The Gripping True Story Behind Judas And The Black Messiah

Two films nominated for multiple Oscars in 2021 brought renewed attention to the real-life 1969 assassination of Fred Hampton, the deputy chairman of the national Black Panther Party. In the best supporting actor category, Daniel Kaluuya — who plays Hampton in "Judas and the Black Messiah" — won out over his co-star, Lakeith Stanfield, who plays FBI informant Bill O'Neal. Kaluuya also beat out Sacha Baron Cohen for his performance in "The Trial of the Chicago Seven," in which Kelvin Harrison, Jr. portrayed Hampton.

The title of "Judas and the Black Messiah" alludes to the biblical story of Judas betraying Jesus for thirty pieces of silver. In the movie, O'Neal agrees to go undercover in the Black Panthers for the FBI after he gets nabbed for car theft while impersonating a federal officer. Though "Judas and the Black Messiah" marketed itself as a film "inspired" by true events, this closely mirrors Hampton's real biography.

Smithsonian magazine, the official journal of the Smithsonian Institute in Washington, D.C., notes that O'Neal "was a habitual criminal with little interest in activism" before an FBI agent, Roy Mitchell (played Jesse Plemons in the film), approached him. Hampton was just a teenager at the time, and according to the Chicago Tribune (by way of the Smithsonian), Mitchell promised to let him off for his "involvement in a multi-state car theft in exchange for intel on Hampton."

Hampton is a galvanizing figure in the film, just as he was in real life. Kaluuya was 31 when "Judas and the Black Messiah" premiered at the Sundance Film Festival earlier this year — yet Hampton was only 21 when he died.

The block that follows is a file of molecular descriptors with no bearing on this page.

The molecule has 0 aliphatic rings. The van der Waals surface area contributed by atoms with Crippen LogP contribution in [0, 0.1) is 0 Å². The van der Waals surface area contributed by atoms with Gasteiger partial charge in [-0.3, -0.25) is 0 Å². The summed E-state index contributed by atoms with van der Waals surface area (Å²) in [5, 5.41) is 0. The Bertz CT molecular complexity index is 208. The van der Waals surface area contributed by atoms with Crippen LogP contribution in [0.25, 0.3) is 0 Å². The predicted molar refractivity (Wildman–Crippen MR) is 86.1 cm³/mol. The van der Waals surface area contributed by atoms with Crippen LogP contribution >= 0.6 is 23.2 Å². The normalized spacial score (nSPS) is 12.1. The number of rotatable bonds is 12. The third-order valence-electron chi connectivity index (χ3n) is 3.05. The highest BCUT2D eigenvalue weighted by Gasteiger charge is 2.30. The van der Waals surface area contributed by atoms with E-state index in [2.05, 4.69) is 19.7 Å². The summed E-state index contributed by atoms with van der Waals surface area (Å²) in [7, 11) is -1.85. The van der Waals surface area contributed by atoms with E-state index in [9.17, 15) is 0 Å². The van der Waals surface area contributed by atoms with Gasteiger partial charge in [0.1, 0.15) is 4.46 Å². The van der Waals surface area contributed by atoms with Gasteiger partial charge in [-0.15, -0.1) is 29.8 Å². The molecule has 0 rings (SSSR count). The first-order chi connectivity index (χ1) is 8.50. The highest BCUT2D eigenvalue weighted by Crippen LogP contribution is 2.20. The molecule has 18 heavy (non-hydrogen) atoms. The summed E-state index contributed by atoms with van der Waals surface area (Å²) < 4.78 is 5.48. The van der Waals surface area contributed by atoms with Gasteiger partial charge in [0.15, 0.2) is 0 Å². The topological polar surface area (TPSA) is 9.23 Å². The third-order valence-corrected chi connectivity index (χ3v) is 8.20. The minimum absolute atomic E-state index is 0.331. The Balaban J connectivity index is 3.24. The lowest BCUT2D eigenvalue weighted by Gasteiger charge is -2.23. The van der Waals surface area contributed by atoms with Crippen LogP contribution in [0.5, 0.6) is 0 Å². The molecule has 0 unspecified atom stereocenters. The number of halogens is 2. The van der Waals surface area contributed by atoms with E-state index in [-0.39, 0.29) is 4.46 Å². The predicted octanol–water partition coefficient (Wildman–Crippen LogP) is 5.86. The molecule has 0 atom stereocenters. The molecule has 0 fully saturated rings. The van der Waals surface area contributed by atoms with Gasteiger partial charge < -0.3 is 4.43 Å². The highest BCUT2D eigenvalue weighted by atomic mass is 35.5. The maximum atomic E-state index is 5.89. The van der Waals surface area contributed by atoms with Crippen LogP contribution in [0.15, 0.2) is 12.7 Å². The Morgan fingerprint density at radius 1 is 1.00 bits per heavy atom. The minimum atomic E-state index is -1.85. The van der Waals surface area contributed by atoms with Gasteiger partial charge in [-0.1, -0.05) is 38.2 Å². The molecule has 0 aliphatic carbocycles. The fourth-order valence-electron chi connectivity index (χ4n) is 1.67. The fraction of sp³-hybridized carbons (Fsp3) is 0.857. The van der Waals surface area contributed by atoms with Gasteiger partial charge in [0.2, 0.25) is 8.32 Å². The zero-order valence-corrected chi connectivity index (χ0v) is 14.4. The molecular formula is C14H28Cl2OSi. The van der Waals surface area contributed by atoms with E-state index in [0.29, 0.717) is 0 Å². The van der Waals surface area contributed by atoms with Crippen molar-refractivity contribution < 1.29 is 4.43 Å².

The True Story of Fred Hampton

At the age of 10, Fred Hampton was already involved in community initiatives, holding weekend breakfasts for other kids in his suburban Chicago neighborhood. The tradition of these meals would live on in the Panthers' free breakfast program, and — as Smithsonian observes — you can trace a line from that to contemporary food welfare programs. 

In the movie, Hampton is also able to unite people in "a Rainbow Coalition of oppressed brothers and sisters of every color." This, too, happened in real life. By 1969, Malcolm X — the subject of his own Oscar-nominated Spike Lee biopic – had already been assassinated, but Hampton sought to follow his example and mount a sturdy self-defense against oppression. This put him in the FBI's crosshairs.

In "Judas and the Black Messiah," Martin Sheen plays FBI Director J. Edgar Hoover, who pointedly says, "The Black Panthers are the single greatest threat to our national security. Our counterintelligence program must prevent the rise of a black messiah." This is in line, per PBS, with a real declaration Hoover made that "the Black Panther Party, without question, represents the greatest threat to internal security of the country."

Perhaps the most damning bit of info comes from Truthout, which released documents acquired through the Freedom of Information Act days before the world premiere of "Judas and the Black Messiah." These documents seem to verify that Hoover himself had a hand in planning Hampton's assassination.

There is much more to the story of Fred Hampton; we've barely skimmed the surface here. However, by reviving his ghost onscreen, "Judas and the Black Messiah" offers a much-needed reminder of one of American history's greatest martyrs.